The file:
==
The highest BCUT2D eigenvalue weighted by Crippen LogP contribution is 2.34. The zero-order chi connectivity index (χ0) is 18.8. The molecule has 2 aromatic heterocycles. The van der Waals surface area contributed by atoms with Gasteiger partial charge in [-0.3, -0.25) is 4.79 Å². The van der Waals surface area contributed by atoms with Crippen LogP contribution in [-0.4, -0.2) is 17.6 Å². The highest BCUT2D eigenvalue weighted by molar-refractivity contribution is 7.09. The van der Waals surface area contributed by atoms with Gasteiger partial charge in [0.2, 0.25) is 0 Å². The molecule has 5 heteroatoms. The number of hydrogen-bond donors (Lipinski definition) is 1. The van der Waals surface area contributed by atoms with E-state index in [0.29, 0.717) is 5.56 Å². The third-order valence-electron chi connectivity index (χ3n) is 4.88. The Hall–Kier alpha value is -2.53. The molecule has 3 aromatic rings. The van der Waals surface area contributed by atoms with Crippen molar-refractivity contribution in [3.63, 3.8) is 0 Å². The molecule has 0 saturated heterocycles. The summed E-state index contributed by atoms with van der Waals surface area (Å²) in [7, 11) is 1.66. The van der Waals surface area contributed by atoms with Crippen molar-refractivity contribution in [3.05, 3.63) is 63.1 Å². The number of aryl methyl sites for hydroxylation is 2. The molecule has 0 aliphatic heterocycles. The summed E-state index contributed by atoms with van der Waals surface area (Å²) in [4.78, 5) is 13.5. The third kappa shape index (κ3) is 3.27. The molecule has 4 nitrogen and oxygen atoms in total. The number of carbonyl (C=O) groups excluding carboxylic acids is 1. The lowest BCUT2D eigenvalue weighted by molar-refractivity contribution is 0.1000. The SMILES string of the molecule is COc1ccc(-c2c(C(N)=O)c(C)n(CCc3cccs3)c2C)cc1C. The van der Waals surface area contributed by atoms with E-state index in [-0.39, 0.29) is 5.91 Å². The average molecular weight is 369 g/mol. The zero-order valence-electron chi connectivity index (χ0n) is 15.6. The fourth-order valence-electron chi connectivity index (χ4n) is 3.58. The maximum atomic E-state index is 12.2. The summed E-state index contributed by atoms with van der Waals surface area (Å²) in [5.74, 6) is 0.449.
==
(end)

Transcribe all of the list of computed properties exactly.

The highest BCUT2D eigenvalue weighted by Crippen LogP contribution is 2.34. The zero-order chi connectivity index (χ0) is 18.8. The molecule has 2 aromatic heterocycles. The van der Waals surface area contributed by atoms with Gasteiger partial charge in [-0.3, -0.25) is 4.79 Å². The van der Waals surface area contributed by atoms with Crippen LogP contribution in [-0.4, -0.2) is 17.6 Å². The highest BCUT2D eigenvalue weighted by molar-refractivity contribution is 7.09. The van der Waals surface area contributed by atoms with Gasteiger partial charge in [0.2, 0.25) is 0 Å². The molecule has 5 heteroatoms. The number of hydrogen-bond donors (Lipinski definition) is 1. The van der Waals surface area contributed by atoms with E-state index in [0.29, 0.717) is 5.56 Å². The third-order valence-electron chi connectivity index (χ3n) is 4.88. The Hall–Kier alpha value is -2.53. The molecule has 3 aromatic rings. The van der Waals surface area contributed by atoms with Crippen molar-refractivity contribution in [3.63, 3.8) is 0 Å². The molecule has 0 saturated heterocycles. The summed E-state index contributed by atoms with van der Waals surface area (Å²) in [7, 11) is 1.66. The van der Waals surface area contributed by atoms with Crippen molar-refractivity contribution in [3.05, 3.63) is 63.1 Å². The number of aryl methyl sites for hydroxylation is 2. The molecule has 0 aliphatic heterocycles. The summed E-state index contributed by atoms with van der Waals surface area (Å²) in [4.78, 5) is 13.5. The third kappa shape index (κ3) is 3.27. The molecule has 4 nitrogen and oxygen atoms in total. The number of carbonyl (C=O) groups excluding carboxylic acids is 1. The lowest BCUT2D eigenvalue weighted by molar-refractivity contribution is 0.1000. The SMILES string of the molecule is COc1ccc(-c2c(C(N)=O)c(C)n(CCc3cccs3)c2C)cc1C. The van der Waals surface area contributed by atoms with E-state index in [-0.39, 0.29) is 5.91 Å². The average molecular weight is 369 g/mol. The zero-order valence-electron chi connectivity index (χ0n) is 15.6. The fourth-order valence-electron chi connectivity index (χ4n) is 3.58. The maximum atomic E-state index is 12.2. The summed E-state index contributed by atoms with van der Waals surface area (Å²) in [5.74, 6) is 0.449.